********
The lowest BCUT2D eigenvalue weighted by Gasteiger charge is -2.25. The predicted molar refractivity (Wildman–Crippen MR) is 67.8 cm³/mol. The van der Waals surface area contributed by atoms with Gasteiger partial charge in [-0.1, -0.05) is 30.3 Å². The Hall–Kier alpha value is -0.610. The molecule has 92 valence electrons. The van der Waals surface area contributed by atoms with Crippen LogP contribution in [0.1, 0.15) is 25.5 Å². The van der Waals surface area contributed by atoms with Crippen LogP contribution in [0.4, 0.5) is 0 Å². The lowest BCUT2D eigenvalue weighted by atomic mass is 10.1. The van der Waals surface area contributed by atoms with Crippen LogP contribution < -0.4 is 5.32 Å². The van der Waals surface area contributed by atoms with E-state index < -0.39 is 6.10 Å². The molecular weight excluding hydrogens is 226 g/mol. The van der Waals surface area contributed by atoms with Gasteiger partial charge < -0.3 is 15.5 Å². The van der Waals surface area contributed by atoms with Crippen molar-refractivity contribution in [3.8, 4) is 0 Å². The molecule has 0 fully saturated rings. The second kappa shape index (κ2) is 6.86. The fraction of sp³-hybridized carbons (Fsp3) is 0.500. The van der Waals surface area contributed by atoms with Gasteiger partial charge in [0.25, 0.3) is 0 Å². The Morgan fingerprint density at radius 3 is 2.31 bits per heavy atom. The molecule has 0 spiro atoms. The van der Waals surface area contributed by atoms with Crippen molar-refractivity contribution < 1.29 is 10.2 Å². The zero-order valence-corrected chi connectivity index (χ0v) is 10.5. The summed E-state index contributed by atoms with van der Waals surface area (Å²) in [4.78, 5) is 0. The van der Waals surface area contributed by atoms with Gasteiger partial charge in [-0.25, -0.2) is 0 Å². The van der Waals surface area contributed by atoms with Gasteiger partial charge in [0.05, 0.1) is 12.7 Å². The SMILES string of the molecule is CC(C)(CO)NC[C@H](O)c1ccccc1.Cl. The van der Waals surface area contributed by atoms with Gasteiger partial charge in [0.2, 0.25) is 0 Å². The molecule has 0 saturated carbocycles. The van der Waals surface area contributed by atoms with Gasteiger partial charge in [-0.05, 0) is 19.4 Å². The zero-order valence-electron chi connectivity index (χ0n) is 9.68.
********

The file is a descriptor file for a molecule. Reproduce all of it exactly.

The lowest BCUT2D eigenvalue weighted by Gasteiger charge is -2.25. The predicted molar refractivity (Wildman–Crippen MR) is 67.8 cm³/mol. The van der Waals surface area contributed by atoms with Gasteiger partial charge in [-0.1, -0.05) is 30.3 Å². The Hall–Kier alpha value is -0.610. The molecule has 92 valence electrons. The van der Waals surface area contributed by atoms with Crippen LogP contribution in [0.1, 0.15) is 25.5 Å². The van der Waals surface area contributed by atoms with Crippen LogP contribution in [0.4, 0.5) is 0 Å². The lowest BCUT2D eigenvalue weighted by atomic mass is 10.1. The van der Waals surface area contributed by atoms with Crippen LogP contribution < -0.4 is 5.32 Å². The van der Waals surface area contributed by atoms with E-state index < -0.39 is 6.10 Å². The molecular weight excluding hydrogens is 226 g/mol. The van der Waals surface area contributed by atoms with Gasteiger partial charge < -0.3 is 15.5 Å². The van der Waals surface area contributed by atoms with Crippen molar-refractivity contribution in [3.8, 4) is 0 Å². The molecule has 0 fully saturated rings. The second kappa shape index (κ2) is 6.86. The fraction of sp³-hybridized carbons (Fsp3) is 0.500. The van der Waals surface area contributed by atoms with Gasteiger partial charge in [0.25, 0.3) is 0 Å². The Morgan fingerprint density at radius 3 is 2.31 bits per heavy atom. The molecule has 0 spiro atoms. The van der Waals surface area contributed by atoms with Crippen molar-refractivity contribution < 1.29 is 10.2 Å². The zero-order valence-corrected chi connectivity index (χ0v) is 10.5. The summed E-state index contributed by atoms with van der Waals surface area (Å²) in [4.78, 5) is 0. The van der Waals surface area contributed by atoms with Gasteiger partial charge in [-0.25, -0.2) is 0 Å². The van der Waals surface area contributed by atoms with Gasteiger partial charge in [0.05, 0.1) is 12.7 Å². The SMILES string of the molecule is CC(C)(CO)NC[C@H](O)c1ccccc1.Cl. The van der Waals surface area contributed by atoms with Gasteiger partial charge in [0.2, 0.25) is 0 Å². The molecule has 0 saturated carbocycles. The van der Waals surface area contributed by atoms with Gasteiger partial charge in [-0.05, 0) is 19.4 Å². The zero-order valence-electron chi connectivity index (χ0n) is 9.68.